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Today, Red Hat and the CoreOS team are contributing etcd to the Cloud Native Computing Foundation (CNCF). This move puts the popular consensus-based key-value store’s logos, domains, cloud infrastructure, hosted services and other project property into a neutral non-profit. This move helps the over 400 external contributors and thousands of users from around the world have confidence in the ongoing independence of the project.


A flaw has been detected in Kubernetes which allows privilege escalation and access to sensitive information in all Kubernetes deployments, including Tectonic. This vulnerability existed in all versions of Kubernetes since 1.2. Vulnerable versions of Tectonic Platform allow for complete exploitation of all pods running on a compute node to which a pod is scheduled with normal user privilege.


As the year comes to a close, Kubernetes contributors, our engineers included, have been hard at work to bring you the final release of 2018: Kubernetes 1.13. In recognition of the achievements the community has made this year, and the looming holiday season, we shift our focuses towards presenting this work to the world at large.

Today, we celebrate this week’s release of Kubernetes 1.12, which brings a lot of incremental feature enhancements and bug fixes across the release that help close issues encountered by enterprises adopting modern containerized systems. Each release cycle, we’re frequently asked about the theme of the release. There are always exciting enhancements to highlight, but an important theme to note is trust and stability.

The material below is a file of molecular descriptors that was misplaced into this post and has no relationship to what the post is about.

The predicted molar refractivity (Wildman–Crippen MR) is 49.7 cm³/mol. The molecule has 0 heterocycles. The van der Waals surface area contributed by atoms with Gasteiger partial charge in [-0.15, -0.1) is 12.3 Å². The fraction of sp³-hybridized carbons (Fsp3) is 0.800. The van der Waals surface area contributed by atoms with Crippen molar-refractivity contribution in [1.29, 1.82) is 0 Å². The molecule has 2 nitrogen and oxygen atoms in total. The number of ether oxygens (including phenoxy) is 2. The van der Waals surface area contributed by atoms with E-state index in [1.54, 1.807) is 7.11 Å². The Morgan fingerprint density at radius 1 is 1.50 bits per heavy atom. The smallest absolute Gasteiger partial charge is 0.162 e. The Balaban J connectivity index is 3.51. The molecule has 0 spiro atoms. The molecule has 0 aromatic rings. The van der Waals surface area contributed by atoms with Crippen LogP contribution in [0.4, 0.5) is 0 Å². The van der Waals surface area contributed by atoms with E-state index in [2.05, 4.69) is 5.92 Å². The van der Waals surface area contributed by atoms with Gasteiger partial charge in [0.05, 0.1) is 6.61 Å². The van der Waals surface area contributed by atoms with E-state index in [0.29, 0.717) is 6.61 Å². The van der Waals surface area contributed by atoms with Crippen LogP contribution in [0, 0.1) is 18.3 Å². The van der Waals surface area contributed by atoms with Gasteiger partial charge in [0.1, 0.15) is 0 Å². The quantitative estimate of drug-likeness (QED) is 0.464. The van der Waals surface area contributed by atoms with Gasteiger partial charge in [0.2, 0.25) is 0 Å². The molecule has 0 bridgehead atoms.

Today we extend our appreciation to the teams who created Prometheus, the cloud native monitoring project, and look ahead to reflect on the future of the project.

Today we are excited to share with the community that Istio has achieved the milestone of hitting 1.0. In 2016 work began on Istio to provide an answer to the growing need for a service mesh within cloud native environments.

Three years ago the community celebrated the first production-ready release of Kubernetes, what is now a de facto standard system for container orchestration, at the 1.0 launch day at OSCON. Today we celebrate Kubernetes to not only acknowledge it on the project’s birthday but to also thank the community for the extensive work and collaboration to drive the project forward.

As we continue our work in upstream Kubernetes development to enable it for the community and enterprises alike, we’d like to celebrate the upcoming delivery of Kubernetes 1.11 expected this week.

In recent months, we've talked about our plans for Red Hat CoreOS, the new immutable, container-centric operating system bringing automated operations to Red Hat OpenShift. This week, the Fedora project announced the official launch of the Fedora CoreOS project, a new open source community effort under the Fedora banner.

We recently open sourced the Operator Framework and today we’re happy to share the next milestone: Operator Metering. Operator Metering is designed to help you gain more knowledge about the usage and costs to run and manage Kubernetes native applications (Operators). This joins the other Operator Framework components – SDK and Lifecycle Management – that are a part of the Operator Framework family, an open source toolkit designed to manage Operators in a more effective, automated, and scalable way.
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